USA, USA, USA: Fred Kerley leads the American 100 treble

Two F-5s fly over Eugene in the afternoon, and then the judge calls for silence.

NewsEditor
NewsEditor
16 July 2022 Saturday 22:53
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USA, USA, USA: Fred Kerley leads the American 100 treble

Two F-5s fly over Eugene in the afternoon, and then the judge calls for silence.

Eight sprinters line up in the studs, and Hayward Field falls silent. American athletics has put a lot on the line. Four of these eight finalists are local. And most of these Americans have their story.

Fred Kerley has the best mark of the year (9.76) and was formerly a four-hundred-year-old (bronze at the 2019 Doha World Cups). The fact distinguishes him: the older he is, the more he cuts the distance. Weirdo.

Trayvon Bromell has been indoor world champion in 1960 (Portland 2016).

Christian Coleman has a world gold (2019) and a silver (2017), and also a one-year suspension for skipping three anti-doping controls.

Yes, American speed has a lot at stake.

This is an old vindication: the eternal Usain Bolt is no longer there and Marcell Jacobs, the Italian who had turned everything upside down a year ago, with his gold in Tokyo 2020, is limping, and who, in pain, renounces the semifinal and the final.

(...)

The F-5s pass.

And then shhhhhh.

Silence.

Fred Kerley (27) is the strong man moving through the mid lanes. He is 1.91 m tall and weighs 93 kilos and sports a magnificent four-wheel drive. He looks like Linford Christie.

From one side of Kerley appears Marvin Bracy. It is the fourth American, and it is smaller and more compact. On the other corner, on 8th Street, Bromell waits.

Shhhhht.

And then the shot.

And the noise.

The Americans have a lot at stake, now that the Jamaicans are slackening, and also the British, and also the Canadians!

Now it flies.

Coleman is a bullet, he starts first, jumps off the studs in 0.104 thousandths, considerably faster than Kerley, who is taller and needs a few thousandths more (0.119).

Until there, until the first ten meters, Coleman commands.

Then Kerley stretches, shaking his shoulders and keeping his knees open, but that doesn't affect him at all, since he is relentless in his determination and has just won the Trials on this very stage, the charming Hayward Field, and the public is in agreement. your part: we will soon tell your story.

Kerley flies, who shares the lead with Bracy in the 40m and manages the pressure until the end, no matter how much Bracy squeezes him on one side and Bromell on the other, on the side, very close to the stands.

How Hayward Field shouts!

He screams for ten seconds, and then even more, as soon as Kerley hangs on and hangs on and grabs the gold at 9s86, and Bracy overwhelms him but keeps the silver (9s88), and as hard as he goes he blows away a cameraman who had gotten lost in the curve.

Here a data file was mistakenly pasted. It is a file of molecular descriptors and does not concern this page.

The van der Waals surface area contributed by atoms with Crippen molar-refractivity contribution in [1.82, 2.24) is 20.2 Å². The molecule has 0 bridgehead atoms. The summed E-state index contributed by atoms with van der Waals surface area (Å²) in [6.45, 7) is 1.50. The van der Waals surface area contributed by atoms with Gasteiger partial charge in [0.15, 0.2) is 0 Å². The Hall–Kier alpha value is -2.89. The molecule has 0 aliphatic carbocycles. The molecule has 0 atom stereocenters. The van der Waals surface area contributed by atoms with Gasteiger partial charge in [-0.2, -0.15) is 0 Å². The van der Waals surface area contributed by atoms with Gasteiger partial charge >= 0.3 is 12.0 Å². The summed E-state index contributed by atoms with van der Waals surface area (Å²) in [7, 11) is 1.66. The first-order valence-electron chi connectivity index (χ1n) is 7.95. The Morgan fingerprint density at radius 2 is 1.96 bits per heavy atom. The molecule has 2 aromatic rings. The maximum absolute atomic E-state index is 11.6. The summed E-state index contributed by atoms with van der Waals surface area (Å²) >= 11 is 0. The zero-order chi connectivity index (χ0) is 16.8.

Bromell signs 9s88, same as Bracy, but the marker hands him the bronze, and the guy lunges at Bracy and knocks him down on the tartan and pretends to hit him, like he's beating him, and Bracy, happy with his silver, he lets himself be beaten

And all this, Coleman looks at him from a distance, kneeling on the synthetic, disappointed and overshadowed, since he was sixth, blocked in the last meters, he has not dropped below 10 seconds (10:01).

Statistics remind us that Americans haven't scored a hat-trick in the 100 since Helsinki 1983 and Tokyo 1991. Those were the days of Carl Lewis, Calvin Smith and Leroy Burrell.

The times when American speed flew over the world, just like its F-5s.

The times that have returned, to the happiness of the people of Oregon, who go to dinner with satisfaction in the body.

(...)

And now, Kerley's story.

His story is common, and has overwhelmed the hearts of athletics fans, because this man comes from the well.

His father has spent many years in prison and his mother was never there, and that is why that two-year-old boy, little Fred, had gone to live with his aunt Virginia (he calls her Meme) in Austin (Texas).

Fred had done it, and his five brothers had done it, and six other cousins, thirteen people under one roof.

-My aunt came to bring forward another two or three generations after ours. In total, about 25 kids, Kerley says.

He also says that the education that Meme had given him, his sense of commitment and his deep faith, had made him a believer who attends church every Wednesday and every Sunday, who does good for others and is grateful for the blessings that has given him life.

-I have met many young people gifted with great talent. I keep in touch with them through Facebook or Instagram. Many of them have been lost, they have been carried away by what their older brothers did. I said to myself: 'I'm not going to end up like this. Neither like my father, nor like them. And here I am.

To remind him, he has tattooed Psalm 104 on his arm.

-Why did I cut the distance, why did I go down from 400 to 100? Because in the end, everyone comes to behold the fastest man in the world. And that's why I did it, because he wanted to be the fastest man in the world.

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